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A Trader's Weapons Of Value & Growth

08/14/12 09:13:27 AM
by Billy Williams

For a trader, price and strategy are key components for successful trading when properly combined with both the value model and growth model approach to higher gains.

Security:   CLB, ALXN
Position:   Hold

In the investing world, the debate over whether a value model approach or a growth model approach will yield greater returns over a stretch of time has been a heated discussion among investors and fund managers. Each side can present an endless stream of data and Excel spreadsheets that can make a sound and rational argument why one approach is superior to another. However, from a trader's perspective, both sides miss the mark when it comes to pinpointing the key factor in determining superior returns that is matching strategy to market type.

First, understand the essential aspects of each type of approach. In a value model, the strategy is to find assets that are currently trading below their intrinsic value. In the most simplest terms, it's trying to buy $1 for 50 cents and keep repeating that process. Benjamin Graham, the founding father of this approach, would evaluate companies that were trading far below their net asset value and buy as many of the companies as possible with no consideration of their current earnings or the quality of those earnings. And when the stock rose 50%, he would sell immediately.

FIGURE 1: CLB. CLB was a high-performing stock leading into 2008 when the bear market dropped it below its net asset value and offered ripe pickings for traders using a value model approach. As the market recovered, CLB continued to rise up to its former highs, where growth-model traders were able to ride the momentum higher during the bull market in force at the time.
Graphic provided by:
It was a simple approach and despite its application during a turbulent time -- in the 1930s and 1940s -- Graham managed to average a respectable average 17% return.

While there are numerous factors that you could also consider as well, the merit of the value model is sound and reliable in and of itself.

In the growth model, earnings power is the lifeblood of this approach, so the idea is to spot companies that have accelerated earnings and rising sales revenue that we could presume is to self-finance its growth. Specifically, it's the rise in the company's earnings power that attract investors who assume that that earnings power will express itself in the stock's value.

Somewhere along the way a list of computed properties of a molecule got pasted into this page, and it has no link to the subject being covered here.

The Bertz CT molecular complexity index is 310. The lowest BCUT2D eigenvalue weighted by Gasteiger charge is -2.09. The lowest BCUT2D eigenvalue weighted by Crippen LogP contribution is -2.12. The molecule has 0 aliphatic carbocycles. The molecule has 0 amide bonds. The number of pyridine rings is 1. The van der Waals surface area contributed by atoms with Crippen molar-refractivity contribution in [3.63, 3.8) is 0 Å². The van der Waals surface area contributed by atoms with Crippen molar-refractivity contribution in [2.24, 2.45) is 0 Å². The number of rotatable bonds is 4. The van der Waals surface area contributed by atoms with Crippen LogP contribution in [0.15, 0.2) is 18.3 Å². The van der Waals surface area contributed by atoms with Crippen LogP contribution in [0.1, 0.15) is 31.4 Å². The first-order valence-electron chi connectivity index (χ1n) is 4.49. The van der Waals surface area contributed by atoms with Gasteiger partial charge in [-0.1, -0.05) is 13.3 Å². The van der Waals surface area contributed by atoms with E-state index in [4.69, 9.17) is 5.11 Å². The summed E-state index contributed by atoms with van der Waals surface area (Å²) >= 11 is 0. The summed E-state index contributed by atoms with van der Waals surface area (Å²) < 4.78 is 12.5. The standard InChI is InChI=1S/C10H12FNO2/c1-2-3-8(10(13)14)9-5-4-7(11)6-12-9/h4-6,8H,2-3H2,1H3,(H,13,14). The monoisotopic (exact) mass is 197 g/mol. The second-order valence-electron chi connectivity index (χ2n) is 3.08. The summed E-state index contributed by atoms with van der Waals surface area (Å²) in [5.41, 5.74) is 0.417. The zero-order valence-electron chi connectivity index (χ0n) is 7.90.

FIGURE 2: ALXN. Traders using the growth-model approach to trading witnessed ALXN's resistance to the downward pressure presented by the bear market in 2008 and the following year, only to emerge as a stock leader as bulls took command of the market, causing ALXN to almost quadruple in price.
Graphic provided by:
The entry is triggered as price trends higher and comes out of a price base using an all-time price high or chart pattern such as the cup & handle as the setup. See Figures 1 and 2.

Where each camp of advocates miss the mark is that each approach is limited to the context of the market at any particular time. For example, using a growth-model approach in a bear market is pointless because there is no momentum or strength to drive prices higher. However, the downward pressure by a bear market can be a blessing for the value-model approach because even good companies that are fundamentally strong will be affected and their stock price driven below their net asset value.

Conversely, if a bull market is in place, both value and growth stocks will rise but investors using the growth-model approach will excel in this environment because their accelerated earnings will attract investors while having the added benefit of momentum being on their side.

But for value-model investors, new opportunities to buy more stocks will be limited as stocks trade up to or beyond their value with many stocks even trading beyond a fair valuation, making this approach rather fruitless for investors using this approach in this market type.

For traders, though, each model is viewed as a means to achieve an objective -- higher returns. And rather than be married to a given approach, you are more likely to be moved to customize it to meet your objectives by using it in an arena where its most effective traits can be used to maximum effect. Like a general, models and methods are like tools of war that you dispatch where you can yield the most return with the least risk, and using these two reliable methods, you have extremely effective weapons to reach your objectives, provided you use the right strategy with the right market type.

Billy Williams

Billy Williams has been trading the markets for 27 years, specializing in momentum trading with stocks and options.

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